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Good idea. For DTV to be successful, the CE companies and broadcasters need to be more responsible to the needs of the complete range of US consumers.....
 

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I see absolutely no point in such a product, why would you even want DTV if you wanted the content provided by such a service to be downconverted to 480i? It's an HDTV STB, if you don't have an HDTV then what's the point in getting one in the first place? You may as well get a satellite receiver which is a "digital service" that provides 480i programming. Makes no sense to me whatsoever which is probably why Bob likes it. As far as price goes, price is dictated by market conditions, the size of the market, and the amount of competition. They don't arbitrarily stick a price on there. Prices will naturally fall as the market expands. So just asking for a $250 STB isn't going to magically make it drop into your hands.


[This message has been edited by dpak2000 (edited 04-03-2001).]
 

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I could'nt have said it better myself, Dpak
 

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Sounds good to me. How many people are going to just throw out their still working analog sets just because this new technology comes along that makes them obsolete? Even if a box of this kind were just used on an older set displaced elswhere in the home by a newer digital set it would be worthwhile. In fact this sort of product will be crucial to the public accepting the eventual shutoff of analog OTA broadcasts. And it should have a TIVO in it, too http://www.avsforum.com/ubb/smile.gif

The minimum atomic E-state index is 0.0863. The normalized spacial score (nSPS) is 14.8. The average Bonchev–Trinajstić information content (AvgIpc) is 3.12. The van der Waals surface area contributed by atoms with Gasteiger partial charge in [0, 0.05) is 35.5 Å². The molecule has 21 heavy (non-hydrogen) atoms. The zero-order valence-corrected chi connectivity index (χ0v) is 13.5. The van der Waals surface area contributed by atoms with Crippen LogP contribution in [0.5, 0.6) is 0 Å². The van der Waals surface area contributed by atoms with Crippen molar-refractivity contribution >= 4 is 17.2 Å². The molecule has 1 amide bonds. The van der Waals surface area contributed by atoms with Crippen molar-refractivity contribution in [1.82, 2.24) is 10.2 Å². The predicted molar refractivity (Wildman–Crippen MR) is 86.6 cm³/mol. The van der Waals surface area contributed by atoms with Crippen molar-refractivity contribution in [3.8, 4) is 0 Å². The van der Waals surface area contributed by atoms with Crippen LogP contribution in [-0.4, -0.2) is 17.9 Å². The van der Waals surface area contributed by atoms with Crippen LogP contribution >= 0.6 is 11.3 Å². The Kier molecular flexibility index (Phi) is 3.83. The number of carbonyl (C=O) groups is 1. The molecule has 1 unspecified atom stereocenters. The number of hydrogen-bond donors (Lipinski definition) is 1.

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dpak.


Have you seen HDTV on a good analog set? I bet not.

The can really see the quality.


HDTV converted to 480i may only have 480 lines, but the resolution of each scan line is greatly improved. You also lose the analog noise.


There are millions of analog sets out there that would benefit from a 480i output STB.


lets open our minds.

Another Bob.




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Bob F.


"He thrusts his fists against the p-p-posts" Bill
 

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Quote:
Originally posted by dpak2000:
I see absolutely no point in such a product, why would you even want DTV if you wanted the content provided by such a service to be downconverted to 480i? It's an HDTV STB, if you don't have an HDTV then what's the point in getting one in the first place?